Displaying items by tag: criminals

Thursday, 15 August 2019 23:37

Prisoners and faith communities

The Prison Advice and Care Trust (Pact) is a Catholic charity providing support for prisoners and their families, by helping people make a fresh start and minimising the harm caused by imprisonment. It removes barriers between prisoners and the outside world, and influences policy and legislation in most prisons in England and Wales. In a bid to crack down on crime, Boris Johnson wants to create 10,000 extra prison places and end automatic early releases of prisoners before they finish their sentences. However Pact believes that the key for successful rehabilitation comes from connections with faith communities. It says the PM's solution is a plaster for a bullet wound: ‘If young people carry knives, because they're frightened and others are carrying knives, they're not going to stop carrying a knife, because the sentence is going to be longer. They’ll stop carrying a knife if they feel safe in their communities.’ See 

Published in British Isles
Friday, 21 June 2019 11:35

Churches’ lead stolen

St Mary's church, Pelham, Hertfordshire had most of the lead stolen from its roof on 15/16 June. The church dates back to the 1100s, and the stolen lead is valued at £220,000. Police have issued a warning to other churches in the area. Last month a church in Lincolnshire had twelve tons of lead roof sheets stolen. It was rolled up and thrown onto the grass below. The criminals were disturbed at about 3am and fled in two vehicles. The lead was marked with microdot markers that survive extreme heat, cannot be destroyed, and are easily detected with a UV torch. Metal crime incidents for the year ending March 2018 increased by 25%, and more metal thefts are reported every day. See

Published in British Isles
Friday, 21 June 2019 11:35

Churches’ lead stolen

St Mary's church, Pelham, Hertfordshire had most of the lead stolen from its roof on 15/16 June. The church dates back to the 1100s, and the stolen lead is valued at £220,000. Police have issued a warning to other churches in the area. Last month a church in Lincolnshire had twelve tons of lead roof sheets stolen. It was rolled up and thrown onto the grass below. The criminals were disturbed at about 3am and fled in two vehicles. The lead was marked with microdot markers that survive extreme heat, cannot be destroyed, and are easily detected with a UV torch. Metal crime incidents for the year ending March 2018 increased by 25%, and more metal thefts are reported every day. See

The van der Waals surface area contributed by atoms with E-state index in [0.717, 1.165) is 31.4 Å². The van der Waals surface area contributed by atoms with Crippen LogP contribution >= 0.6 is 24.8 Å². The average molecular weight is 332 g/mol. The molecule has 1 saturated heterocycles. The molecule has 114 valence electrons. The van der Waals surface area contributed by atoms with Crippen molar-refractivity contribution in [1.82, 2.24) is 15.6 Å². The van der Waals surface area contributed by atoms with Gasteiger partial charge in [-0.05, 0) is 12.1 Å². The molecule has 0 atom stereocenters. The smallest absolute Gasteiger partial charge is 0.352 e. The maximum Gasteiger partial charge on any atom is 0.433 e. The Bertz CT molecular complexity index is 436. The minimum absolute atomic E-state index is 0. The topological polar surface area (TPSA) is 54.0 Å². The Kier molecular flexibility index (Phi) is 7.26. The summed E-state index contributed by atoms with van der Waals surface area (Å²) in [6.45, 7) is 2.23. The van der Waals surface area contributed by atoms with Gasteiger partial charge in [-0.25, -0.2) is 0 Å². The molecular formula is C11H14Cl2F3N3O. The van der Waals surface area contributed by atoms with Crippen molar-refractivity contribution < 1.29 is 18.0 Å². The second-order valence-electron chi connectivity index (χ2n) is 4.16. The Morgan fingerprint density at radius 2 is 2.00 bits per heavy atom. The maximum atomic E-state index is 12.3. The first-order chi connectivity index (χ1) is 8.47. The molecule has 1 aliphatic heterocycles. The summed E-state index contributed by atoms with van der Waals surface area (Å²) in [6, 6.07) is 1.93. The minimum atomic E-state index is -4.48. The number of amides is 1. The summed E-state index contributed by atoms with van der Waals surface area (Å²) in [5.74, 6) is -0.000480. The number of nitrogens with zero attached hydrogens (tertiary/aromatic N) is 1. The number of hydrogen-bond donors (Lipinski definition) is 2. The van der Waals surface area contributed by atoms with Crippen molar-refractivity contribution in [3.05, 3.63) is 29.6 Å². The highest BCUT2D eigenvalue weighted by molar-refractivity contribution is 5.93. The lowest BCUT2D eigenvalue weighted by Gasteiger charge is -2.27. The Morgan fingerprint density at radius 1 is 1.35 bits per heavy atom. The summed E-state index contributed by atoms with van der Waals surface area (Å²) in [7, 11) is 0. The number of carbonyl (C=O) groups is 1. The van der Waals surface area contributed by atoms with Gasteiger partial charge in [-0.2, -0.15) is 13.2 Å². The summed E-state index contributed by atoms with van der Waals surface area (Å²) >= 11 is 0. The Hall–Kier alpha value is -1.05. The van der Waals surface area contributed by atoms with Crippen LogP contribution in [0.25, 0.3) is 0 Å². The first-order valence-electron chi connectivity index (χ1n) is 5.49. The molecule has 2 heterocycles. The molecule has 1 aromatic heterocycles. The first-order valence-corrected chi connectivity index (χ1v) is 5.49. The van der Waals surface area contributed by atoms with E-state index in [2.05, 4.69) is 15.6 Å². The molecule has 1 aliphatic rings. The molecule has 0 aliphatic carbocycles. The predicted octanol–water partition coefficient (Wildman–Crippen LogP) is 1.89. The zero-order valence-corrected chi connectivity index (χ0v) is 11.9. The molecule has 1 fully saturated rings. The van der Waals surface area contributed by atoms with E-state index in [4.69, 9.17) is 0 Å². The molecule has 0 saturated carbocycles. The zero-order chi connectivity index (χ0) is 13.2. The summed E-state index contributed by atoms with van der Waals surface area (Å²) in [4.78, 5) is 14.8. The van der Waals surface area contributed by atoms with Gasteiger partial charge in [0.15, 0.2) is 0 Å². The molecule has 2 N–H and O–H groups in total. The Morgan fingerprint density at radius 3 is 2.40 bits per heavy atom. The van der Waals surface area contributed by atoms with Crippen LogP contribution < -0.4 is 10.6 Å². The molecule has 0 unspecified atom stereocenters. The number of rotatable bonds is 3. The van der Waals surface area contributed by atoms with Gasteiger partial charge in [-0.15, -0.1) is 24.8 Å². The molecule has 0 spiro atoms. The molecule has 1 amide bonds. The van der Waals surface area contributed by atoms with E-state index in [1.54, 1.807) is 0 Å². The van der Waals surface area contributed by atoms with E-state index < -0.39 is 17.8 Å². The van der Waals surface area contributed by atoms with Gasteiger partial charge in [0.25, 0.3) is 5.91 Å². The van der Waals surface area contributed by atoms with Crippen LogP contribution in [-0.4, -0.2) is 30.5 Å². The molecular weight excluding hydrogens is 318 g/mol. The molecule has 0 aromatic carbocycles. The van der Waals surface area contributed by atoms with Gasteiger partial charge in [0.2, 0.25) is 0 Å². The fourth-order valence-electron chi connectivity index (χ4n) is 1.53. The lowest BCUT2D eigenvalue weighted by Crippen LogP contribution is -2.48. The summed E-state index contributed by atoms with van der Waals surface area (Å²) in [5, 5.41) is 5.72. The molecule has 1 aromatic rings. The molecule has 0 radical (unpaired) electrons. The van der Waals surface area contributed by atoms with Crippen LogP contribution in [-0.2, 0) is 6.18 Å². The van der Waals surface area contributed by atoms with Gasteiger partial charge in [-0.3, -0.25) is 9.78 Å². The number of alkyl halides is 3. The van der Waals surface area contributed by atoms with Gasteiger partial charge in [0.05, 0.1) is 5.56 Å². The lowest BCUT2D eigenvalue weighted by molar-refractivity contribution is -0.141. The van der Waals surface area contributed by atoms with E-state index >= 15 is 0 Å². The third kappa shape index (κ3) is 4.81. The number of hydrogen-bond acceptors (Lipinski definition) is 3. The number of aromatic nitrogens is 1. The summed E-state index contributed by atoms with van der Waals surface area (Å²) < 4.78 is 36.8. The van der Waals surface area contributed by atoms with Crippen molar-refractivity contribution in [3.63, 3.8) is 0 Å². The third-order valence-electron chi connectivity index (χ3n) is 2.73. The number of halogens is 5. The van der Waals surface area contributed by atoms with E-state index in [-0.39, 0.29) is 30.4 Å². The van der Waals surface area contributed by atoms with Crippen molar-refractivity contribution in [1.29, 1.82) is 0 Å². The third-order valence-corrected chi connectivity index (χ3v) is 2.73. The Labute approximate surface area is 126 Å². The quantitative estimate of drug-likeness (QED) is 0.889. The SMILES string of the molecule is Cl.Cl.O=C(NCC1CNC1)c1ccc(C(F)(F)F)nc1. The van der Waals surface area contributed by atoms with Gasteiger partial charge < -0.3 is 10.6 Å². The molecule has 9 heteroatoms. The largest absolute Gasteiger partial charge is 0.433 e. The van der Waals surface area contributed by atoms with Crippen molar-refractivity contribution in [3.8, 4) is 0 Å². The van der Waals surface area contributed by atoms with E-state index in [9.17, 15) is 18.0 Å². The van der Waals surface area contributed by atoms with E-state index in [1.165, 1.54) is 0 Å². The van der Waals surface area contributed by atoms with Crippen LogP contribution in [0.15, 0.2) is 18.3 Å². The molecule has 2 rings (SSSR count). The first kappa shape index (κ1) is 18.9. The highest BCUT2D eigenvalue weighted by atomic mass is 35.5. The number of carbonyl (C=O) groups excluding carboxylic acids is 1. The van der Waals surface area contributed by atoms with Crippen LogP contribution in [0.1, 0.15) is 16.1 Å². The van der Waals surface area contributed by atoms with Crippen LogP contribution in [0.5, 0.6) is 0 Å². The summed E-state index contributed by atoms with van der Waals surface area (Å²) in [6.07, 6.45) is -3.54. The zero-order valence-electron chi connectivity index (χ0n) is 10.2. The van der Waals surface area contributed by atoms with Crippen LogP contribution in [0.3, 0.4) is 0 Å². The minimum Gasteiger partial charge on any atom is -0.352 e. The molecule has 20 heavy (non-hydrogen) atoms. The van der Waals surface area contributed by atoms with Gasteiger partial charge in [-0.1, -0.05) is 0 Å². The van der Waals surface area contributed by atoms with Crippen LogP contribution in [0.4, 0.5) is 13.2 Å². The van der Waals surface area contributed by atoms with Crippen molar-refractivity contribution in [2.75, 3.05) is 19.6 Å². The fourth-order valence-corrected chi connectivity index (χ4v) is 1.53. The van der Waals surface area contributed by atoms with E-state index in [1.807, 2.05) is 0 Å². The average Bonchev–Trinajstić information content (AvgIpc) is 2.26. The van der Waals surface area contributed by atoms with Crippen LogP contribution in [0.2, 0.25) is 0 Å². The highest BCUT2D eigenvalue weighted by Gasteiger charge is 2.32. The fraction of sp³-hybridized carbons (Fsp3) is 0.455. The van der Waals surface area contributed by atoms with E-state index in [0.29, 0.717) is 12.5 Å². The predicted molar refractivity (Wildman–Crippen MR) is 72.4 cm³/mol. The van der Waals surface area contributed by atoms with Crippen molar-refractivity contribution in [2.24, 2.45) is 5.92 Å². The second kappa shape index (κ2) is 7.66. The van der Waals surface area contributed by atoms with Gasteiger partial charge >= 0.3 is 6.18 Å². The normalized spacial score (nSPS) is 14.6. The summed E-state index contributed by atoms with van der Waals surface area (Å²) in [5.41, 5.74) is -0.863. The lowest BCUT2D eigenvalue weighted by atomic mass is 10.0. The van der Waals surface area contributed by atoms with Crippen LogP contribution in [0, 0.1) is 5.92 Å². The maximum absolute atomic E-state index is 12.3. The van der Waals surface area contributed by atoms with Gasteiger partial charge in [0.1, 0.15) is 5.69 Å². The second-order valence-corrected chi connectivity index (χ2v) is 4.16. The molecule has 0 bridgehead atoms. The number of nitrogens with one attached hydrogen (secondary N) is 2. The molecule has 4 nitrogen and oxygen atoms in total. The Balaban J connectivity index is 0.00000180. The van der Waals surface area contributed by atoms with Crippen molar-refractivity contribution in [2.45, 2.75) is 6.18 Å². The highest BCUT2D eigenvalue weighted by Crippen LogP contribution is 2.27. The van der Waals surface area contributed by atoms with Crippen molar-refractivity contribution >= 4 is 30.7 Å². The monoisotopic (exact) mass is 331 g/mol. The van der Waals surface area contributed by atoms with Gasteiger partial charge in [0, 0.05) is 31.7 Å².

Published in British Isles
Thursday, 07 February 2019 23:59

Venezuela: backstory to crisis

Juan Guaidó and Nicolás Maduro both claim to be president. While resolving their standoff over leadership is critical, finding prosperous and stable paths forward requires taming criminal non-state groups controlling local territory and illicit industries across Venezuela, often operating with overlapping allegiances and activities. Well-armed neighbourhood criminal gangs called colectivos have been co-opted by the regime to suppress dissent in the capital and work with other quasi-official repression squads that it has created as an insurance against fickle loyalties of rank and file soldiers and police. There are also regional criminal syndicates controlling illegal mining and drug trafficking industries, which operate alongside local or national officials and transnational crime networks. If a resolution is achieved between Guaidó and Maduro, these groups will want to expand their positions and exploit any local power vacuums created. Pope Francis has expressed an openness to mediate in Venezuela’s political situation if both sides are willing. See

Published in Worldwide
Friday, 19 May 2017 12:18

Libya: slavery threatens refugees

Desperate West African migrants, fleeing joblessness and violence and hoping for a better life in Europe, sometimes pay exorbitant fees to smugglers to get to Libya (a launchpad for Italy). Few are aware of Libya’s current lawless condition. Libya could be the end of their journey and their lives. Slavery is openly practised. The UN International Organisation for Migration reported the situation being dire. ‘Betrayed by ruthless smugglers, kidnapped off of the streets, sub-Saharan migrants are ruthlessly exploited by money-hungry Arabs. Some are sold; others are imprisoned. Escapees describe squalid conditions in prison, little food, and always forced labour. Captors regularly call home demanding a ransom. Men whose ransoms are not quickly paid are executed. With meagre food and unsanitary conditions, the death rate is rampant.’ Aid agencies have repatriated 1,500 people so far this year. Aware of this, criminals now pose as fraudulent aid groups.

Published in Worldwide